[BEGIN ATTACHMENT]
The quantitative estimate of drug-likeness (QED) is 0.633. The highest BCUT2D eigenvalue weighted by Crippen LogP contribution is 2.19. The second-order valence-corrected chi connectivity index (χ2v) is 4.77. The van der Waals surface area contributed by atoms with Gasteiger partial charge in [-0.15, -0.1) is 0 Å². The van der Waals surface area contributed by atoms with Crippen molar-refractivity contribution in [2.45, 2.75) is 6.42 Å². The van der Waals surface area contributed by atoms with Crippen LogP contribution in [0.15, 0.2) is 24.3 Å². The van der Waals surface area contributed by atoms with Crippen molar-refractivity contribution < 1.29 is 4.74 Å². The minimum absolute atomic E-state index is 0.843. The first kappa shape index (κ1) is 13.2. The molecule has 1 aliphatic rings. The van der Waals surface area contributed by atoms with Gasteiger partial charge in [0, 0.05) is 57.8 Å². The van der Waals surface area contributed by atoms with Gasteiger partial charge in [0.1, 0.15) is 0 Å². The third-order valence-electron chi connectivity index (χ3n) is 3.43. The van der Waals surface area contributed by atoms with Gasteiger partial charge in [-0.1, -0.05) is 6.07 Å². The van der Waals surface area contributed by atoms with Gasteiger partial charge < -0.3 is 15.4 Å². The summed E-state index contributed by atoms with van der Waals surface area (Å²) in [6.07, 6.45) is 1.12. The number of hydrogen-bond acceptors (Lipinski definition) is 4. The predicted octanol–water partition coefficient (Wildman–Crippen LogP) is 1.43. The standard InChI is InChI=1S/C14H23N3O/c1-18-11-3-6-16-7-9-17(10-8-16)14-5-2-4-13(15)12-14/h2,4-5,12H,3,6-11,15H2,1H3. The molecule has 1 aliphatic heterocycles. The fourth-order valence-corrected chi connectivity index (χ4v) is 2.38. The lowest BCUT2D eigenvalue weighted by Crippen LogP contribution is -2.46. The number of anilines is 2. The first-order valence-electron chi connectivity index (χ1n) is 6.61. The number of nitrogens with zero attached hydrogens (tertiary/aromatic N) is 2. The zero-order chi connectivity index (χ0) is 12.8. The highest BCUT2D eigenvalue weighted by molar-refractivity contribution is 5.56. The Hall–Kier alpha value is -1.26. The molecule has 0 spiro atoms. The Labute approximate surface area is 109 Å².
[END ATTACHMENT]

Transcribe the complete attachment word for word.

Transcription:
The quantitative estimate of drug-likeness (QED) is 0.633. The highest BCUT2D eigenvalue weighted by Crippen LogP contribution is 2.19. The second-order valence-corrected chi connectivity index (χ2v) is 4.77. The van der Waals surface area contributed by atoms with Gasteiger partial charge in [-0.15, -0.1) is 0 Å². The van der Waals surface area contributed by atoms with Crippen molar-refractivity contribution in [2.45, 2.75) is 6.42 Å². The van der Waals surface area contributed by atoms with Crippen LogP contribution in [0.15, 0.2) is 24.3 Å². The van der Waals surface area contributed by atoms with Crippen molar-refractivity contribution < 1.29 is 4.74 Å². The minimum absolute atomic E-state index is 0.843. The first kappa shape index (κ1) is 13.2. The molecule has 1 aliphatic rings. The van der Waals surface area contributed by atoms with Gasteiger partial charge in [0, 0.05) is 57.8 Å². The van der Waals surface area contributed by atoms with Gasteiger partial charge in [0.1, 0.15) is 0 Å². The third-order valence-electron chi connectivity index (χ3n) is 3.43. The van der Waals surface area contributed by atoms with Gasteiger partial charge in [-0.1, -0.05) is 6.07 Å². The van der Waals surface area contributed by atoms with Gasteiger partial charge < -0.3 is 15.4 Å². The summed E-state index contributed by atoms with van der Waals surface area (Å²) in [6.07, 6.45) is 1.12. The number of hydrogen-bond acceptors (Lipinski definition) is 4. The predicted octanol–water partition coefficient (Wildman–Crippen LogP) is 1.43. The standard InChI is InChI=1S/C14H23N3O/c1-18-11-3-6-16-7-9-17(10-8-16)14-5-2-4-13(15)12-14/h2,4-5,12H,3,6-11,15H2,1H3. The molecule has 1 aliphatic heterocycles. The fourth-order valence-corrected chi connectivity index (χ4v) is 2.38. The lowest BCUT2D eigenvalue weighted by Crippen LogP contribution is -2.46. The number of anilines is 2. The first-order valence-electron chi connectivity index (χ1n) is 6.61. The number of nitrogens with zero attached hydrogens (tertiary/aromatic N) is 2. The zero-order chi connectivity index (χ0) is 12.8. The highest BCUT2D eigenvalue weighted by molar-refractivity contribution is 5.56. The Hall–Kier alpha value is -1.26. The molecule has 0 spiro atoms. The Labute approximate surface area is 109 Å².